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Construction of the first light rail lines began in Western Australia during the 1870s. However a railway network did not begin to grow until the late 1880s with the commencement of the construction of the Great Southern line from Beverley to Albany by the Western Australian Land Company in 1888.  This was followed by the construction of a line connecting Walkaway, near Geraldton, with Midland in 1894 by the Midland Railway Company.

Both lines were constructed with private capital in exchange for grants of land, which were sold in 350 to 500 acre blocks in districts adjacent to the new lines. 
These connected with shorter existing lines which spread from Fremantle through Perth and Midland.  Other railway lines connected Geraldton with Northampton, Beverley with York and Bunbury with Boyanup.  By the early twentieth century a rail line had been extended from Perth through Northam to Southern Cross and Kalgoorlie.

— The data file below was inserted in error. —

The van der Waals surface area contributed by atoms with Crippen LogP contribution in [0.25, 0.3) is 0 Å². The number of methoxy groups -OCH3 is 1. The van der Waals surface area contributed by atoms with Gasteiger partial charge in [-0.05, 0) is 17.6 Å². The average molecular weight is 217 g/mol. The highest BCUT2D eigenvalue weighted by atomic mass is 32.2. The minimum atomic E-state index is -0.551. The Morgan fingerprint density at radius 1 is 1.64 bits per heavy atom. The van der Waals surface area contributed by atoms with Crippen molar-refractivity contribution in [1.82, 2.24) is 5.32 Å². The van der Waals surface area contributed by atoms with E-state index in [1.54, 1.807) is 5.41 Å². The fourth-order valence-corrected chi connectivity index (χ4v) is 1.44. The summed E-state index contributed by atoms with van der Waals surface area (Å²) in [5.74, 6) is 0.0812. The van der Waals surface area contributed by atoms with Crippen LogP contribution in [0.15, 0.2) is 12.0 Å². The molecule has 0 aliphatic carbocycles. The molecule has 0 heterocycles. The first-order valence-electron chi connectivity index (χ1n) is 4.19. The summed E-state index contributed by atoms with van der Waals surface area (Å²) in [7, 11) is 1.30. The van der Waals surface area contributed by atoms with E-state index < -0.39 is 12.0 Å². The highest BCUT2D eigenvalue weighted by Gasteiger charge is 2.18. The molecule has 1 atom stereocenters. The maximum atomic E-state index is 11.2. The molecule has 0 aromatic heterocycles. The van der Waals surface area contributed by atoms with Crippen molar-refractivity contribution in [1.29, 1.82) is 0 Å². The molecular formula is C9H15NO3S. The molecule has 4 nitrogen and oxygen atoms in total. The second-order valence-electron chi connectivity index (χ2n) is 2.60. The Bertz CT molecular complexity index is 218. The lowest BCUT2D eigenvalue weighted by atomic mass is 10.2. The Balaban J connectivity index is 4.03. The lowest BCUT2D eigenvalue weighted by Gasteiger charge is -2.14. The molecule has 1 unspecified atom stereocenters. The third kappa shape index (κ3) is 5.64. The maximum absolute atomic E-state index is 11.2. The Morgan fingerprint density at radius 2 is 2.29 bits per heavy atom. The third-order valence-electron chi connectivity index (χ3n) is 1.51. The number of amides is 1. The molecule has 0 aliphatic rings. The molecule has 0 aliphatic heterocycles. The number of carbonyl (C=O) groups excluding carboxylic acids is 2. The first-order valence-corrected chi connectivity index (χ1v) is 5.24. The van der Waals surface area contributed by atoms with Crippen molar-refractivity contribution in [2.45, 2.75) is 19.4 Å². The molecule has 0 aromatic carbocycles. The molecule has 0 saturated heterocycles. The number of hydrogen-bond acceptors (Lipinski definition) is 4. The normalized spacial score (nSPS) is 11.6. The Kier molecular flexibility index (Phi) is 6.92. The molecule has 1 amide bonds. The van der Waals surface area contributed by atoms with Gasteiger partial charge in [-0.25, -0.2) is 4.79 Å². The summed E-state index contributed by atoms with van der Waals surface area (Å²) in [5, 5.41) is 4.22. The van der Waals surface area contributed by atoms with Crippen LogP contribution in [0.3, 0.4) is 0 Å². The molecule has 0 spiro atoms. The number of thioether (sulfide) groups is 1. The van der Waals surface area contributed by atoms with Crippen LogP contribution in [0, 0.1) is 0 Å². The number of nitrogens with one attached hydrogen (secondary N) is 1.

The opening of the transcontinental railway line in 1917 was, therefore, the culmination of two decades of agitation on the part of Western Australian politicians to link the Western rail network with the rest of Australia.  For many, the railway line was the final link in the chain of Federation.  The official party which rode on the first railway carriage consisted of State and Federal figures, including Sir John Forrest, former Western Australian Premier and Deputy Prime Minister.

The railway finally provided a land link for Western Australians with their eastern neighbours.  Apart from increasing trade between the States, the train provided an opportunity for many to travel. 
The journey across the Nullarbor was a long and often uncomfortable ride.  For nearly two decades it was the only alternative to taking a steamship from Fremantle, Albany or Esperance.

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